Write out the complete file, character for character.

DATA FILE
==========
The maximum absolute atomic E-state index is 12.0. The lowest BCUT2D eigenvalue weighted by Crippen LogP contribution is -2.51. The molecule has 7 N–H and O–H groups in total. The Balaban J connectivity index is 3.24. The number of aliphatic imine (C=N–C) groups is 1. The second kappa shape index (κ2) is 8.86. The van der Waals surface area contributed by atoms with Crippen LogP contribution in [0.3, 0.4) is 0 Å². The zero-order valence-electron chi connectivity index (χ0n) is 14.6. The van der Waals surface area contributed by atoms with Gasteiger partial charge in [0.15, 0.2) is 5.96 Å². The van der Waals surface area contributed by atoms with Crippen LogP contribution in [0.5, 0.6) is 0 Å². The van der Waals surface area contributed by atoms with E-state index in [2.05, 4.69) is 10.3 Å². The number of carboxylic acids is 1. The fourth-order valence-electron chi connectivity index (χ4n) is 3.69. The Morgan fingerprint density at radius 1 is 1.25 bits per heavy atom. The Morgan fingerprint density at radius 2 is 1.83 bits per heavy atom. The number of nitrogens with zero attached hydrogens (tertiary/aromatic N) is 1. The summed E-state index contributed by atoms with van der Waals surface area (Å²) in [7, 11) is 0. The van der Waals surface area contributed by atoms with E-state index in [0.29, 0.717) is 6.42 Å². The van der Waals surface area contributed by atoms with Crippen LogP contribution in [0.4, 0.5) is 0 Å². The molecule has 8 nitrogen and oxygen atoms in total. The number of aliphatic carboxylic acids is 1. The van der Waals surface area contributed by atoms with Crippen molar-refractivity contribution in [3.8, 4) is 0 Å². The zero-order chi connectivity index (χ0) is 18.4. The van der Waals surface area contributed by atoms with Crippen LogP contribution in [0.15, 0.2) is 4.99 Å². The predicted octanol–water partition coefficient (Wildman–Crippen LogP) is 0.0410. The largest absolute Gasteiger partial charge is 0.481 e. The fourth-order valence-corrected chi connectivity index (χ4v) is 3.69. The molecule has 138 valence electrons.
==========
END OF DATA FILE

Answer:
The maximum absolute atomic E-state index is 12.0. The lowest BCUT2D eigenvalue weighted by Crippen LogP contribution is -2.51. The molecule has 7 N–H and O–H groups in total. The Balaban J connectivity index is 3.24. The number of aliphatic imine (C=N–C) groups is 1. The second kappa shape index (κ2) is 8.86. The van der Waals surface area contributed by atoms with Crippen LogP contribution in [0.3, 0.4) is 0 Å². The zero-order valence-electron chi connectivity index (χ0n) is 14.6. The van der Waals surface area contributed by atoms with Gasteiger partial charge in [0.15, 0.2) is 5.96 Å². The van der Waals surface area contributed by atoms with Crippen LogP contribution in [0.5, 0.6) is 0 Å². The van der Waals surface area contributed by atoms with E-state index in [2.05, 4.69) is 10.3 Å². The number of carboxylic acids is 1. The fourth-order valence-electron chi connectivity index (χ4n) is 3.69. The Morgan fingerprint density at radius 1 is 1.25 bits per heavy atom. The Morgan fingerprint density at radius 2 is 1.83 bits per heavy atom. The number of nitrogens with zero attached hydrogens (tertiary/aromatic N) is 1. The summed E-state index contributed by atoms with van der Waals surface area (Å²) in [7, 11) is 0. The van der Waals surface area contributed by atoms with E-state index in [0.29, 0.717) is 6.42 Å². The van der Waals surface area contributed by atoms with Crippen LogP contribution in [0.4, 0.5) is 0 Å². The molecule has 8 nitrogen and oxygen atoms in total. The number of aliphatic carboxylic acids is 1. The van der Waals surface area contributed by atoms with Crippen molar-refractivity contribution in [3.8, 4) is 0 Å². The zero-order chi connectivity index (χ0) is 18.4. The van der Waals surface area contributed by atoms with Crippen LogP contribution in [0.15, 0.2) is 4.99 Å². The predicted octanol–water partition coefficient (Wildman–Crippen LogP) is 0.0410. The largest absolute Gasteiger partial charge is 0.481 e. The fourth-order valence-corrected chi connectivity index (χ4v) is 3.69. The molecule has 138 valence electrons.